If you remove the use of the greater than sign then only 2 options remain:
(x < 10 && 5 < x)
which is a stupid option because it implies 10 < 5 and
(5 <&& x < 10)

This is a nice way of expressing "x is between 5 and 10" because it is literally between 5 and 10.

It's also a nice way of expressing that "x is outside the limits of 5 and 10"
(x < 5 || 10 < x)

Again, this expresses it nicely because x is literally outside of 5 to 10.

Simple. Clear. Consistent.

This is such a nice way to express numbers I wonder why programming languages allow for the greater than sign ( > ) at all.

But why is this so expressive?

The Number line

Here's how you represent between 5 and 10 on a number line vs code:
number line of between 5 to 10
(5 <&& x < 10)


Here's how you represent outside of  5 and 10 on a number line vs code:
number line of outside 5 to 10
(x < 5 || 10 < x)


On a number line everything to the left is less than the numbers to the right, so these two ways of representing the relationship between things matches up.

Combinatorics

This problem gets much worse as the conditional grows. For example
 number line of between -5 and -1 or between 2 and 4
((-5 <&& x < -1) || (2 <&& x < 4))

Has 15 other possible ways to be expressed if you  include the greater than sign and don't make your expressions conform to the number line.





Saturday, September 5, 2015

Mob Programming and Trivial problems

Whenever I hear about Mob Programming people always talk about how great it is for the hard problems.

But let’s explore a fictional example of some trivial work because I believe this is where things really start to shine.

At the Institute for Boring  & Monotonous work (IBMw) there was a team of 6 developers that whose large code base had all become destroyed due to a large disk crash. Fortunately, all of the code had been printed out before the destruction, but it had to be re-typed in. The estimated work was going to take the 6 programmers 8 months. It doesn’t get more trivial than this, IBMw was really living up to its name.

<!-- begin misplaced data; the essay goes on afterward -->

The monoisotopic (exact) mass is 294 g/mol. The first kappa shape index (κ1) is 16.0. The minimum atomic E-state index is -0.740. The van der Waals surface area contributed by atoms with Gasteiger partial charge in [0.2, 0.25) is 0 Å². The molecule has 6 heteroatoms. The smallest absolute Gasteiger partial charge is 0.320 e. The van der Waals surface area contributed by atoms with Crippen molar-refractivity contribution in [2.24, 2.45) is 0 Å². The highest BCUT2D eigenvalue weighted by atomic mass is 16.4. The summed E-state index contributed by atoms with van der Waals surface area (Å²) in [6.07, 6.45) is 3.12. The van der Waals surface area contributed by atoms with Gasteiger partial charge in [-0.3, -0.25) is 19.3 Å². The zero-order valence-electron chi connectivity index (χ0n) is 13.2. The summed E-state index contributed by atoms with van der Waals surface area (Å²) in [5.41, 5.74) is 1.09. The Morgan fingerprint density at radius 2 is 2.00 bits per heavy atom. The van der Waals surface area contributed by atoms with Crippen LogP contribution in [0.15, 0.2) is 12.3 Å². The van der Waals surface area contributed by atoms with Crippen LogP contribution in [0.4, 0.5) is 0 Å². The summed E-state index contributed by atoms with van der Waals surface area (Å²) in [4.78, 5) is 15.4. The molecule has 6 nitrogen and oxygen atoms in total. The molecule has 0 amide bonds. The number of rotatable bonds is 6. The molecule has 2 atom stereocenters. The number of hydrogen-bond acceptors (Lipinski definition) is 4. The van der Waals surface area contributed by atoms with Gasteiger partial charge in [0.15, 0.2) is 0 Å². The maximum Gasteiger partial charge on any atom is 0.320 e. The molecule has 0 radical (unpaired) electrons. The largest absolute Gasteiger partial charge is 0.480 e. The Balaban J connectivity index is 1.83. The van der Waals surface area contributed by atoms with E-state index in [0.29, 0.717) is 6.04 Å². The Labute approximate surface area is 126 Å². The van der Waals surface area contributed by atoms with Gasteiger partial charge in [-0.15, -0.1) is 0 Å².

Nonetheless, Mob Programming was the new buzzword so this team said, “why not try it out?”. Here’s what happened.

Day 1 (Many eyes):

The team started typing in the pages. They quickly started to arrange focus so that a couple would be manning the physical paper and couple eying the projector to keep everything in tack. They were definitely slower with only one person typing, but they also realized that they weren’t making any typos. This is very important as the code had to be perfect or the whole system wouldn’t fit together again.

At the end of the day they retrospected as it is recommended for mobs. They came up with 2 big findings.
1)   quality is up
2)   some people can’t type
Idea for improvement: “Let’s spend 20 minutes tomorrow working on typing”

Day 2 (Countable Improvements)

The mob downloaded a typing tutor and started the day working on keyboarding. It didn’t make a huge difference, but  it was nice to know the slower members were working on it. Made it easier to be patient with them during the day.

But one part of the day went a bit off, something went wrong with the typing and they had to debug a bit. As they did someone counted the number of words. Paper: 304 Computer:303. Damn. Eventually they found the missing part.

At the daily retrospective, a couple of post-its showed up in the positive side with ‘word count helped debugging’

Day 3 (Checks)

They continued with the typing practice in the morning. A little progress but not much, some members had moved from 15 words a minute to 16.

The word count was really helpful so they started doing that with each part. It usually wasn’t wrong but there was something reassuring in knowing that the computer matched the paper so they kept doing it. It was extra helpful when it didn’t match. However programmers can be extra lazy and  someone complained that it sucked that they had to count the words on the computer as well. Everyone agreed, and then they suggested they write a small programmer to count the words for them. Easy enough; No more manual counting of the words.